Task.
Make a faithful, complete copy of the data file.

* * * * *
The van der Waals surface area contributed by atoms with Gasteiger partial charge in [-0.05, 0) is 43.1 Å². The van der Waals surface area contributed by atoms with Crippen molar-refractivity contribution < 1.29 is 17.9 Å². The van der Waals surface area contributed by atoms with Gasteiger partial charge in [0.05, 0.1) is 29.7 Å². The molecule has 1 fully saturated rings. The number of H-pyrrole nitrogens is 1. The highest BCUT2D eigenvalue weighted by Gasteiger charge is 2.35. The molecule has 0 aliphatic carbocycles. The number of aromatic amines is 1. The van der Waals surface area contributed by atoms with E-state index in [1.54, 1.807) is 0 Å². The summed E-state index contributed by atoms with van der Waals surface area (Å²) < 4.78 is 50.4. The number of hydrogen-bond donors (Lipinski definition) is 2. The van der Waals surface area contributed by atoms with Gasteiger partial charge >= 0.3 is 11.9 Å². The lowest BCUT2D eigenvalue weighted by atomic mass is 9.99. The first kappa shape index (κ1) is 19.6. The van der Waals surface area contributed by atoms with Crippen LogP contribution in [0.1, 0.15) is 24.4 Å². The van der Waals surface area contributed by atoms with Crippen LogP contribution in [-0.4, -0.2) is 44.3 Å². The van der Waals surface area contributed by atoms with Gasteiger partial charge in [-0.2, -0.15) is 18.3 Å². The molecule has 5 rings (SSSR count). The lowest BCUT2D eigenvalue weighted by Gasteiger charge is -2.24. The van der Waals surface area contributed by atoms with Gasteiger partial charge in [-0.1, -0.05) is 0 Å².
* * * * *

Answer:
The van der Waals surface area contributed by atoms with Gasteiger partial charge in [-0.05, 0) is 43.1 Å². The van der Waals surface area contributed by atoms with Crippen molar-refractivity contribution < 1.29 is 17.9 Å². The van der Waals surface area contributed by atoms with Gasteiger partial charge in [0.05, 0.1) is 29.7 Å². The molecule has 1 fully saturated rings. The number of H-pyrrole nitrogens is 1. The highest BCUT2D eigenvalue weighted by Gasteiger charge is 2.35. The molecule has 0 aliphatic carbocycles. The number of aromatic amines is 1. The van der Waals surface area contributed by atoms with E-state index in [1.54, 1.807) is 0 Å². The summed E-state index contributed by atoms with van der Waals surface area (Å²) < 4.78 is 50.4. The number of hydrogen-bond donors (Lipinski definition) is 2. The van der Waals surface area contributed by atoms with Gasteiger partial charge >= 0.3 is 11.9 Å². The lowest BCUT2D eigenvalue weighted by atomic mass is 9.99. The first kappa shape index (κ1) is 19.6. The van der Waals surface area contributed by atoms with Crippen LogP contribution in [0.1, 0.15) is 24.4 Å². The van der Waals surface area contributed by atoms with Crippen LogP contribution in [-0.4, -0.2) is 44.3 Å². The van der Waals surface area contributed by atoms with Gasteiger partial charge in [-0.2, -0.15) is 18.3 Å². The molecule has 5 rings (SSSR count). The lowest BCUT2D eigenvalue weighted by Gasteiger charge is -2.24. The van der Waals surface area contributed by atoms with Gasteiger partial charge in [-0.1, -0.05) is 0 Å².